As the majority of us are working from home, in an average day we can go from our laptop, to our phone, to the TV, and before we know it, we’ve spent almost the whole day looking at some form of screen. That dreaded Monday morning screen time message is just one of the reminders that influences my personal, ongoing desire to reduce the time I spend online.
Of course, when WFH some screen time is unavoidable, however making a conscious effort to reduce this could lead to:
Increased productivity - less scrolling, more doing!
The ability to live in the present moment – rather than finding yourself struggling to respond to face to face conversations because you’re half concentrating on replying to a group Whatsapp thread.
Improved sleep quality – our body processes the artificial blue light from screens as day light and therefore thinks it’s time to be active. When this is the case we produce less of our sleep hormone melatonin, pushing bedtime later. Less time on screens at night = more melatonin.
Less comparison to others – we compare ourselves to others on social media without even realising. This can lead to us feeling inadequate if we are not doing the similar things.
REMINDER: Comparison is the thief of joy. We only see the best parts of other people’s reality.
Potential to reduce anxiety – continuous screen time means our brain is constantly active. Although social media and TV can be escapism – these are not necessarily restful activities. Flitting from one screen to the next can cause overwhelm, leaving us feeling less able to unwind.
More time for ourselves – less time on screen = more time doing the things we enjoy. No brainer!
Check out the bingo board above, designed by our onsite Health Coach Anna Whyte with the intention to promote less time on screen. See below how some of the challenges could be beneficial.
One hour screen free when you wake up
Avoiding screen time first thing can help us to establish our own mood and mindset for the day ahead, rather than it being influenced by something we see online, or a work email we need to get back to.
Why not use that first hour of the day to do something for yourself, like get outdoors for some fresh air, exercise or make a nutritious breakfast. Time invested in ourselves at the start of the day can lead to a positive attitude throughout the day.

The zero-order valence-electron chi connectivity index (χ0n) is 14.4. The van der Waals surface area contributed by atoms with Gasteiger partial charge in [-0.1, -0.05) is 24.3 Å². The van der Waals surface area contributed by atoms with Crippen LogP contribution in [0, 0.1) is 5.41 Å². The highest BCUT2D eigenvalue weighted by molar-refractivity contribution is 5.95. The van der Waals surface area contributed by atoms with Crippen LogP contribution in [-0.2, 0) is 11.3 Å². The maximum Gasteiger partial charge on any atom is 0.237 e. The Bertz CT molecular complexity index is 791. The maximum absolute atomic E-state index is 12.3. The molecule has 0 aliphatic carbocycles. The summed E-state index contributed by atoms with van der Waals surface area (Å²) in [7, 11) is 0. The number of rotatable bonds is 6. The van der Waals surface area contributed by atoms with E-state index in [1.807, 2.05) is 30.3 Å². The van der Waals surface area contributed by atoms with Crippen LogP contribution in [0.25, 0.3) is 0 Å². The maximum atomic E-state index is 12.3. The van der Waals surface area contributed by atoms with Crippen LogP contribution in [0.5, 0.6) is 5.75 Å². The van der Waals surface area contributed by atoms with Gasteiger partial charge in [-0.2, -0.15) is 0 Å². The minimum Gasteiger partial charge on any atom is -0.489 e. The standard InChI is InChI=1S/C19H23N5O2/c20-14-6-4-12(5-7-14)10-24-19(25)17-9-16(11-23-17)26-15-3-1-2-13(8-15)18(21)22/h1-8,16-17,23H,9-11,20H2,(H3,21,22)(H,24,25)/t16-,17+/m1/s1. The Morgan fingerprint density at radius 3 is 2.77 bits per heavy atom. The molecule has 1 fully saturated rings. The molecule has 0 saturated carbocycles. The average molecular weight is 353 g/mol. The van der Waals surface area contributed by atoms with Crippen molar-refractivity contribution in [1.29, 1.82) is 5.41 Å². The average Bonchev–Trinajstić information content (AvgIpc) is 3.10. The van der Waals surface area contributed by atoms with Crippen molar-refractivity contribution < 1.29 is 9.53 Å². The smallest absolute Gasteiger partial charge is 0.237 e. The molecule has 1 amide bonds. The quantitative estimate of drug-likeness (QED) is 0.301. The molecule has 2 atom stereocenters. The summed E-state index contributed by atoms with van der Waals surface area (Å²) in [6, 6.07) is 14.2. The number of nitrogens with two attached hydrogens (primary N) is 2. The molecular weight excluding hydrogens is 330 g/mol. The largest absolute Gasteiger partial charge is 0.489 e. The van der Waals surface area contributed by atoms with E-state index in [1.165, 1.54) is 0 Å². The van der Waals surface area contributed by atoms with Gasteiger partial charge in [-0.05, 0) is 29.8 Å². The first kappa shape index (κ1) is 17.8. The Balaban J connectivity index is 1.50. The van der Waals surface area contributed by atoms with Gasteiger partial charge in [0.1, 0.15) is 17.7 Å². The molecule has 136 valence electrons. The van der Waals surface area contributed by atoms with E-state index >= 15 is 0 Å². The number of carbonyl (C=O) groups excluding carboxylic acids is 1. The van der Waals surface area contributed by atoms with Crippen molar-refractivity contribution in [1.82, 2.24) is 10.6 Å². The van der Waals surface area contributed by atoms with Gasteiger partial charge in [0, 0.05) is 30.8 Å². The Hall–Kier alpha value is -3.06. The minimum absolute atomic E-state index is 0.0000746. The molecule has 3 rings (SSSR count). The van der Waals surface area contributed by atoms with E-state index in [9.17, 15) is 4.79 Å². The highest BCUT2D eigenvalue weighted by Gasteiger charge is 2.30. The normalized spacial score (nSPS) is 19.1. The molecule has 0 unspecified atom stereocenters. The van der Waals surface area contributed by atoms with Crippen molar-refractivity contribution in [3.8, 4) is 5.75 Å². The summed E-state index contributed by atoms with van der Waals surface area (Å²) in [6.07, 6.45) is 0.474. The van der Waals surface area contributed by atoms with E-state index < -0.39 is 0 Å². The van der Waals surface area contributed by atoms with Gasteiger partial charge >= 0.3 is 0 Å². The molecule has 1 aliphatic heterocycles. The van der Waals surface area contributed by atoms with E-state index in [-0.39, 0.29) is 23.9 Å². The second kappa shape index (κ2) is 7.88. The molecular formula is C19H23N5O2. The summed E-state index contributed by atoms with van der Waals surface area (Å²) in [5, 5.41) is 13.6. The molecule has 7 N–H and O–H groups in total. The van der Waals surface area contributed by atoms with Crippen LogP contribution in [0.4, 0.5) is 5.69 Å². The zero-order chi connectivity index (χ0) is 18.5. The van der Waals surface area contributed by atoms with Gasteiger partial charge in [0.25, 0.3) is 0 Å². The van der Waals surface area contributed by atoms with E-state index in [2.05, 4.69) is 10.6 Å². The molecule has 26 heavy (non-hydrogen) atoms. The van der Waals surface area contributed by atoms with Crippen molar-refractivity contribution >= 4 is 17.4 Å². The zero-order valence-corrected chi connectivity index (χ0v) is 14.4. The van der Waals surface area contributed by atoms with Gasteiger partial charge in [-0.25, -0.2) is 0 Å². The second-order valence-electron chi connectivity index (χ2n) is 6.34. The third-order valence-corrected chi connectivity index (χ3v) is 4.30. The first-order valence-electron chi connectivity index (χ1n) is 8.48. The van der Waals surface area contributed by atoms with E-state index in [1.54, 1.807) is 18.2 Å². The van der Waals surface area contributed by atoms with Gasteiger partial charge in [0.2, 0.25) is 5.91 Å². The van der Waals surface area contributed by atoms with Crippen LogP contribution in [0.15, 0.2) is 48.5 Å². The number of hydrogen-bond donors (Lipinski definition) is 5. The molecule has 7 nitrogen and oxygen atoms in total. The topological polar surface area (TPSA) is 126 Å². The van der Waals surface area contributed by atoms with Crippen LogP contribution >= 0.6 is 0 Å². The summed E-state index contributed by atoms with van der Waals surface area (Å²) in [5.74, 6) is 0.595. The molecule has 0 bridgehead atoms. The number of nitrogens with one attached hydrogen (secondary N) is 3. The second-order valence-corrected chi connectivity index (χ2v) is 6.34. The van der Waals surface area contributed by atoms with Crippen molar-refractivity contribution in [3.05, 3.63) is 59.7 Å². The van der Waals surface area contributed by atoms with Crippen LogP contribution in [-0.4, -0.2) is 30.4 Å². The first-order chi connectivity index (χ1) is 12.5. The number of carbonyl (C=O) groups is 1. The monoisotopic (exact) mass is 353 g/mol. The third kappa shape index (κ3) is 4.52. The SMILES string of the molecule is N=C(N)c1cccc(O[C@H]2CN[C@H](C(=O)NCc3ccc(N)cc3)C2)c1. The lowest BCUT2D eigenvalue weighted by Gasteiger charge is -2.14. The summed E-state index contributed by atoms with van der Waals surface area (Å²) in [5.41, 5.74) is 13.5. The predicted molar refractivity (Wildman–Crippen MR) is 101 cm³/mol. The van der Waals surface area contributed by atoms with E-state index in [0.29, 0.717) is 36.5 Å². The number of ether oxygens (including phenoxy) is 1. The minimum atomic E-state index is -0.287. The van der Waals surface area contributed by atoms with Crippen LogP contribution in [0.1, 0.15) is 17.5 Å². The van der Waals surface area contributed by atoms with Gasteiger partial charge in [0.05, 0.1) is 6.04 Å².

Jot down how you feel during screen free time
Recognising how we feel, or how much we get done when we are away from our screens can be the encouragement and motivation needed to continue.
It is also a good way to distinguish any patterns, if we feel like our mood is low due to time online – this can be an effective way to track it.
Turn on Aeroplane mode during busy working hours to avoid distraction
That way, our phone isn’t constantly buzzing, tempting us to take a look!
When you’re tempted, do something else you enjoy
It’s so easy to get stuck in a social media hole and before we know it, 3 hours have gone by and we’re stalking our aunties ex-boyfriends dog! There are so many other enjoyable ways to spend our time – have a bath, read a book, enjoy a face to face conversation!
Go for a walk without your phone
Absolute bliss! Some time in nature with no phone can be just the headspace needed after spending most of the day with our eyes on the laptop. It’s a great chance to rest and unwind, as well as the opportunity for our brain to process new ideas, which is less doable when it’s constantly busy.
One hour screen free before bed
With less time on screens, and by welcoming darkness, our body is able to produce melatonin, helping us to drift off more easily. When we give ourselves some screen free time before bed, we can focus on doing those things that help us to wind down, getting us ready for a restful night sleep.
Challenge your partner or a friend – who can go the longest?
Nothing like an accountability buddy to keep you on track! Challenge each other – who can go screen free for the longest and how does it make you feel?
Make your bedroom a no phone zone
Be mindful of what you associate your bedroom with, if you often watch TV, reply to emails or use social media in bed, this will become the norm.
Work to reduce screen time in your bedroom to encourage a peaceful environment designed for sleep and rest. Investing in a good alarm clock can help to support this too.
Eat at least one meal today with your phone out of reach
It’s so easy to have your fork in one hand and phone in the other. However when we eat whilst otherwise engaged, we are not fully present and are unable to eat mindfully. Mindful eating can help us to distinguish our hunger levels, decide which food we fancy and make our meal experience all the more enjoyable! Try to make at least one meal time screen free, and see if you can slowly build it up to all three.
Hopefully some of these tips will encourage some time off screen in the coming weeks. Be sure to check in with how you are feeling throughout the challenge – chances are, the benefits will encourage you to continue. Good luck!
Holistic Health Coach - Anna Whyte
The ‘Wellness with Anna’ philosophy focuses on taking a more balanced and holistic approach to health. Often, the tools needed to make a lasting change are already in your toolbox. I offer client led guidance in order to support the progress of an individual working to meet their personal wellness goals. I will not diagnose, treat or take responsibility for bringing about wellness change, but direct, listen and support development. We work together on a journey to make health a main priority, both physically and mentally.